Wednesday, April 9, 2008

Wildflower Blitz

The last two years in North Carolina we’ve been living in drought conditions. We seem to be coming out of it, but only time will tell. So, given that I do not particularly enjoy driving the mower around the yard all the time anyway, two years ago I took drastic action.

The grass was dying…the good grass anyway. I had plenty of weedy stuff growing. I decided to take about a third of an acre (our yard, front and back, is an acre) out of grass. So now all around the border of the yard and dead center in the front, I mulched.

And then came the wildflowers. I bought over thirty pounds of seed, most of which are highly drought resistant. Liberally sprinkling same, I waited. Ok, I did water a little just to get them germinated. First summer, not much happened because I did start late.

Above is a Blanket Flower (Gaillardia aristata) a perennial.

Ah, but last summer! WOW! Things took off. I have about 45 varieties of wildflower out there now. Don’t need to bother with them much either. When the neighbors are all complaining about things dying, my wildflowers are blooming furiously.

My father-in-law hasn’t yet grasped the drought thing. He keeps buying traditional water-guzzlers. Unfortunately, since the in-laws live with us, that is cause for some conflict. Where I’ve gone to nematodes to combat grubs rather than chemicals, he still wants to poison everything. We finally had to ban him from all but the small section of yard near their entrance and along a small section of fence in the back yard.

The Blue Flax (Linum perenne lewisii) another perennial, are already in bloom.

At any rate, wildflowers are great! An added benefit is the variety of birds and butterflies they attract. My next-door neighbor complained last year that the gold finches were ignoring his finch feeder…they preferred my front yard. We had more butterflies last summer than at any time in the last twelve years.

This year we are looking forward to the perennial wildflowers taking off. They don’t usually flower the first year. Some are already in bloom. We also liberally spread the seeds from last year’s annuals and already they are popping up.

We could never get anything to grow along this small strip by the driveway.
Note the sunflowers towering over the fence.

This is in front where we got rid of over half the lawn.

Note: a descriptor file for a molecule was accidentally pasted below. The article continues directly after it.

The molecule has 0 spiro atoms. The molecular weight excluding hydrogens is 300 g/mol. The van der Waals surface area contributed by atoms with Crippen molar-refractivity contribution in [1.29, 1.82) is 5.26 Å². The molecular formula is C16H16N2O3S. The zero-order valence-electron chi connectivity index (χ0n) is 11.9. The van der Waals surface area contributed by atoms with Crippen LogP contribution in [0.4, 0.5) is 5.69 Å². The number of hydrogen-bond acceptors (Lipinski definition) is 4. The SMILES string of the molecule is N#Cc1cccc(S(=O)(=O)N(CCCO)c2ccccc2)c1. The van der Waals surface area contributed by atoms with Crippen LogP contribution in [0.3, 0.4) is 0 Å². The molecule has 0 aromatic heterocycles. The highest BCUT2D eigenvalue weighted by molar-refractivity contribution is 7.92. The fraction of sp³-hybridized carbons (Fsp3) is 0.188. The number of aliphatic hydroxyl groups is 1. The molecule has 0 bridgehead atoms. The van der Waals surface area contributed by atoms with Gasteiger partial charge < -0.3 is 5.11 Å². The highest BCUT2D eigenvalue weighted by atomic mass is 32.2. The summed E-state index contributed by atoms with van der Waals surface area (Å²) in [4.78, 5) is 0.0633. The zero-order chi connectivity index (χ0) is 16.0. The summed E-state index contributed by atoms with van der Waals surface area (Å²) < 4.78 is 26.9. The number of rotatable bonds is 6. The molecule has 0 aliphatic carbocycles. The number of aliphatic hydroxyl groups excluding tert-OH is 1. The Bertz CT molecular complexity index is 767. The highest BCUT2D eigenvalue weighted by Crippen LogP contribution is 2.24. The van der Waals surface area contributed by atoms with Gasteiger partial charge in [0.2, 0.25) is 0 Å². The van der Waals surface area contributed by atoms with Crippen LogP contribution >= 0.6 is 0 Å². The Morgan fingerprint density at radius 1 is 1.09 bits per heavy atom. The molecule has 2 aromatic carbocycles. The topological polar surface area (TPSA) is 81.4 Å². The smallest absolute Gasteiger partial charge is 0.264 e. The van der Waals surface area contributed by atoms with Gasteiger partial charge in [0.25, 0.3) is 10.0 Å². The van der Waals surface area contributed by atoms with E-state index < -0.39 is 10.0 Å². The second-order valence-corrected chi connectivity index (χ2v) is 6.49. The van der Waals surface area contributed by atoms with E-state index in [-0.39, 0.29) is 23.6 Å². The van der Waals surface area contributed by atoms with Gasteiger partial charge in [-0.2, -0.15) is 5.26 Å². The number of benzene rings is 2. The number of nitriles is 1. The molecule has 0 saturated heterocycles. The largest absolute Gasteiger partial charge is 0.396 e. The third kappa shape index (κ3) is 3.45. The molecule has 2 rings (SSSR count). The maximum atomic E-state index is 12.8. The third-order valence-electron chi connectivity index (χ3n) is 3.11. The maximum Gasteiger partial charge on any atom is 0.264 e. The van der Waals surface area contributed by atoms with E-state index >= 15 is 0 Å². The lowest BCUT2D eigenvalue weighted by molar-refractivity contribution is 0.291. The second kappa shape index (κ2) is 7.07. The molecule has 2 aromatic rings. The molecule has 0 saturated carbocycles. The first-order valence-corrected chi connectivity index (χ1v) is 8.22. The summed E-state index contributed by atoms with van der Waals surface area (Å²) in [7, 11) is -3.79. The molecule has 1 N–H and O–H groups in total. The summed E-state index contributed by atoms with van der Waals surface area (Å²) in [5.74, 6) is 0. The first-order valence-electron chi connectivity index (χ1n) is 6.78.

The Johnny Jump-ups (Viola cornuta) are in bloom for the first time this year.
They spread like violets, which could be bad or good.

This year, we are working on seeding the wooded section at our back fence with woodland flowers. As things get more established we will start "shaping" to make the layout more presentable. If I could swing it, there would not be much grass out there at all.

But I suppose the doggies still need room to romp and poop.

Quick note...all the flower pictures above with the exception of the Blue Flax and Johnny Jump-up (which were taken today), were taken in August when drought conditions were severe. We were on the fourth flowering cycle by that time. The yard goes through first primarily yellow and orange, followed by pinks, blues and reds, followed by yellows and oranges again.


The Muse said...

Your yard is beautiful! We have almost an acre also that is covered in the natural hill country grass that grows here--weeds--and rocks. We grow rocks here in Texas.

I think I'm going to try some of what you've done in a couple of places. I'm sick of what we've got and mowing.

J. L. Krueger said...


You might want to look at this web site: American Meadows. It is a great source of wildflowers and information about wildflowers.

Typically the instructions on the seeds read: Look at the ground where you want to plant. Is anything growning there? The wildflowers will do fine.

They have selections of seeds specific for every region of the country.

I can imagine a good looking clump of rocks with Texas Bluebonnets popping up in between.

Honestly, very little work involved.

Ello said...

Wow your yard is just lovely! Can you give me some gardening hints? Like what can i plant that will actually grow? I have a terrible habit of killing all plants.

J. L. Krueger said...


Actually, I'm a lousy gardner. I must select things that require little to no maintenance, drought or no drought.

Wildflowers do that for me. The other thing I've done "well" at is trees. My yard started with four maple trees twelve years ago. The seeds from those have resulted in seven more mature trees. My backyard is turning into a mini-woodland.

My neighbors on all sides have taken about four trees each so that now our section of the neighborhood is very shaded in the summer.